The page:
Keep plastic bags out of household recycling. Maybe you’ve been putting your recyclables in plastic bags for years, but plastic bags, plastic wrap and other stretchable plastic cannot be recycled along with paper, cans, and bottles. In fact, plastic bags are the #1 cause of ruined recyclables. If you use them to bag your recyclables, all your recyclables are treated as trash (exception: some Boston neighborhoods require residents to bag recyclables). At the recycling sorting facility, plastic bags get caught in the machinery, causing work stoppage and worker injuries.
However, plastic bags and wrap are collected at many grocery stores. Next time you head to the supermarket, bring along your plastic bags and put them in the labeled recycling bin!
Stick to the list and only place approved recyclable items in recycling bins or carts. What belongs in your bin and what doesn’t? As a rule of thumb, remember: bottles, cans, jars, jugs, and paper. It’s easier than ever to get it right when you use the Smart Recycling Guide, which lists items accepted for recycling in every Massachusetts community. If it’s not on the list, check for separate drop-off locations by using our Recyclopedia app.
Keep it clean and make sure your recyclables are free of food and liquids. Rinse containers to remove food and drink residue. A little pizza grease on the box is okay, but pizza slices are not recyclable!
Spread the word! Once you learn how easy it is to recycle smart, tell your neighbors and friends so everyone can do their part.
You sound like someone who wants to recycle as much as possible – which is great – but not every item with the recycling triangle can be recycled with the rest of your household items. In fact, some items with the recycling logo, like plastic bags, create real problems at the recycling facility because they get caught in machine gears causing work shutdowns, worker injuries, and increased recycling costs. These items may be recyclable elsewhere − check if a specific item is recyclable, and where to recycle it, by using our Recyclopedia app.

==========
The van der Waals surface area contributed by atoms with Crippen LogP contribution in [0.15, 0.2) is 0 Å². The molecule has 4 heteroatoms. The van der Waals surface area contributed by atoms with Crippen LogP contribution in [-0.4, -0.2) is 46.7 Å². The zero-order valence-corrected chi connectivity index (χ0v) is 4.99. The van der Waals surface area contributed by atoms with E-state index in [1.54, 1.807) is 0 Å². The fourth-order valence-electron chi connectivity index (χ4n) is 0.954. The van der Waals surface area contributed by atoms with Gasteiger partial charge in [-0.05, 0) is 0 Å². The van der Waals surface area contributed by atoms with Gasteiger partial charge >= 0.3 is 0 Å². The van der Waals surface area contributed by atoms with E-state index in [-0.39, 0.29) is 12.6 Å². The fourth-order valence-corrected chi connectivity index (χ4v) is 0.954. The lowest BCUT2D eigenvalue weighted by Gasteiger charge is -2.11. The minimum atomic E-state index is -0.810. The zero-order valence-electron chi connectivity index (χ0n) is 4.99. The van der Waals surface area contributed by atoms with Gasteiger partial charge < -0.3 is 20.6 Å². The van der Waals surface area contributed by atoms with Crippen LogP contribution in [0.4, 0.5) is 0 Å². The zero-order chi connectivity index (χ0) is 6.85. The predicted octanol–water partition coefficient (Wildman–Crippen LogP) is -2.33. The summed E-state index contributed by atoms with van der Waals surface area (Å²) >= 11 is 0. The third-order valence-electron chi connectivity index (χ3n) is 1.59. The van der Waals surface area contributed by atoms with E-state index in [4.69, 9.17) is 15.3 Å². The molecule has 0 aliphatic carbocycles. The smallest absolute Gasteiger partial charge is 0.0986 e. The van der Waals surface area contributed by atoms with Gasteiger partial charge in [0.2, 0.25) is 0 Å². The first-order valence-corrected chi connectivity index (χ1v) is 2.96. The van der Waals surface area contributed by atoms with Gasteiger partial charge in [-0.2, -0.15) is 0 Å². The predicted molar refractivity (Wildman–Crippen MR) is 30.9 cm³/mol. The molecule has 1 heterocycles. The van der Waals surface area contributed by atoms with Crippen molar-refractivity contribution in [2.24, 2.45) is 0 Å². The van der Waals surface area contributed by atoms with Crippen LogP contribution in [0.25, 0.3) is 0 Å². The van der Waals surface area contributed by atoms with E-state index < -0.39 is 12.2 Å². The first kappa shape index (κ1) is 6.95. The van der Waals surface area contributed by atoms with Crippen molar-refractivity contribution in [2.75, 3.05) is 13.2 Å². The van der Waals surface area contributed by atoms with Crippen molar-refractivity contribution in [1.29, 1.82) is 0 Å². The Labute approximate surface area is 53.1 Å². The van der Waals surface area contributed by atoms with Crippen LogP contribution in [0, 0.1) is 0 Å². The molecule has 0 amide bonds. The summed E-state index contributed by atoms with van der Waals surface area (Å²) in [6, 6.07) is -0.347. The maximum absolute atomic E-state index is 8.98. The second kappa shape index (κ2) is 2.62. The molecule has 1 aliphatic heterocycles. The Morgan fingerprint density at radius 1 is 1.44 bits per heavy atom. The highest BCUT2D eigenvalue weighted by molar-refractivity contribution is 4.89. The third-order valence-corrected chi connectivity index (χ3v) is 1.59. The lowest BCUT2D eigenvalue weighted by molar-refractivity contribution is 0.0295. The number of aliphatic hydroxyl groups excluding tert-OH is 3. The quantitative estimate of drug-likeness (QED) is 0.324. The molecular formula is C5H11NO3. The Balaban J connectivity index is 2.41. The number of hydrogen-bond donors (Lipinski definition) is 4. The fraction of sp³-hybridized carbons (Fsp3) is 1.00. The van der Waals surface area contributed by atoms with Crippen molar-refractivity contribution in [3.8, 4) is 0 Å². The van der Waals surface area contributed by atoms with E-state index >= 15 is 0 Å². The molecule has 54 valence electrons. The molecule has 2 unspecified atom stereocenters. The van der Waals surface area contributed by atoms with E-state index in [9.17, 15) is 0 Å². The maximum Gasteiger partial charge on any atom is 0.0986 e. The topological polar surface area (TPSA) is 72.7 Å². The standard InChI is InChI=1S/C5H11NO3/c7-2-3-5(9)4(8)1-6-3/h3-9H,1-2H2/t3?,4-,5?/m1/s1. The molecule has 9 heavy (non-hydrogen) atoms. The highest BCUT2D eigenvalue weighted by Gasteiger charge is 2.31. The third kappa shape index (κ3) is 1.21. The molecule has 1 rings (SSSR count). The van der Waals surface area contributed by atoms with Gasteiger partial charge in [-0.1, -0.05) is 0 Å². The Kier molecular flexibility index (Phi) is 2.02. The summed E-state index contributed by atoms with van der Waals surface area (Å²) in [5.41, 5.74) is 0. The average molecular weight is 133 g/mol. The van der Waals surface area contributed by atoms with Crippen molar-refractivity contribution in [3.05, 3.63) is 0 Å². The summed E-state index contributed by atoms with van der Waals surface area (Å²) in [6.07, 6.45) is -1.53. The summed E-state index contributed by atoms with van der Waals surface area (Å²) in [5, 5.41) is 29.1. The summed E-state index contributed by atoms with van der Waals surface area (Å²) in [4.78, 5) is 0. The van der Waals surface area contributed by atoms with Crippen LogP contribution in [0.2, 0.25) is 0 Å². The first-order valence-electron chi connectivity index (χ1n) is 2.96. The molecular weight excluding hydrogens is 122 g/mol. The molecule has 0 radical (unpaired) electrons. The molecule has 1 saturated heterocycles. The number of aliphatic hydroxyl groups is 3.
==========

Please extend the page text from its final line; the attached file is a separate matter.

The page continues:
If recycling is a mystery to you, you’re not alone. Whether you place recyclables in a bin at your curb or take them to a community recycling center, they eventually wind up in the same place: one of several Materials Recovery Facilities (MRF) in Massachusetts.
Once at the MRF, the materials are loaded onto a series of conveyor belts for sorting. Workers attempt to remove non-recyclables – including plastic bags and bagged trash. Some of these items make it through and jam the sorting equipment. As the “good” recyclables − paper, cardboard, glass, metal and plastic containers − move along the conveyor belts, they get separated mechanically and crushed. The cleanly separated materials are compressed into bales and shipped to businesses that transform them into new items. Understanding the process helps all of us do a better job recycling.
Two related issues are having a major effect on recycling in Massachusetts. The first and most significant issue is that too many of us are putting things in our recycling bins that cause problems at recycling facilities. Things like plastic bags, diapers, trash, food waste, garden hoses, bowling balls, clothing, and the list goes on.
Because our recyclables aren’t clean enough, countries such as China are refusing to import our recyclables to make new products and packaging. Recyclables are a commodity and are subject to the laws of supply and demand. Less demand means lower value. All of this has a financial impact on our local communities.
To insure our recyclables find a second life, we all need to make a better effort to Recycle Smart and stick to the list of approved recycling items.
Yes! Recycling has helped cities and towns reduce their disposal costs, create jobs, and protect the environment by reducing the amount of trash we burn or bury. By placing only approved materials in your household recycling, you will be doing your part to improve the recycling effort that supports local jobs and preserves our environment.
Be a smart recycler. Keeping plastic bags and plastic wrap out of household recycling is the most important thing you can do.
On the state level, the Massachusetts Department of Environmental Protection (MassDEP) provides funding to selected communities to educate residents on better recycling habits, using the Recycling IQ Kit (download here).
“Do Your Part, Recycle Smart,” a statewide recycling education initiative, will kick off this summer to help residents learn about good recycling habits. The website where you found this FAQ is part of that effort.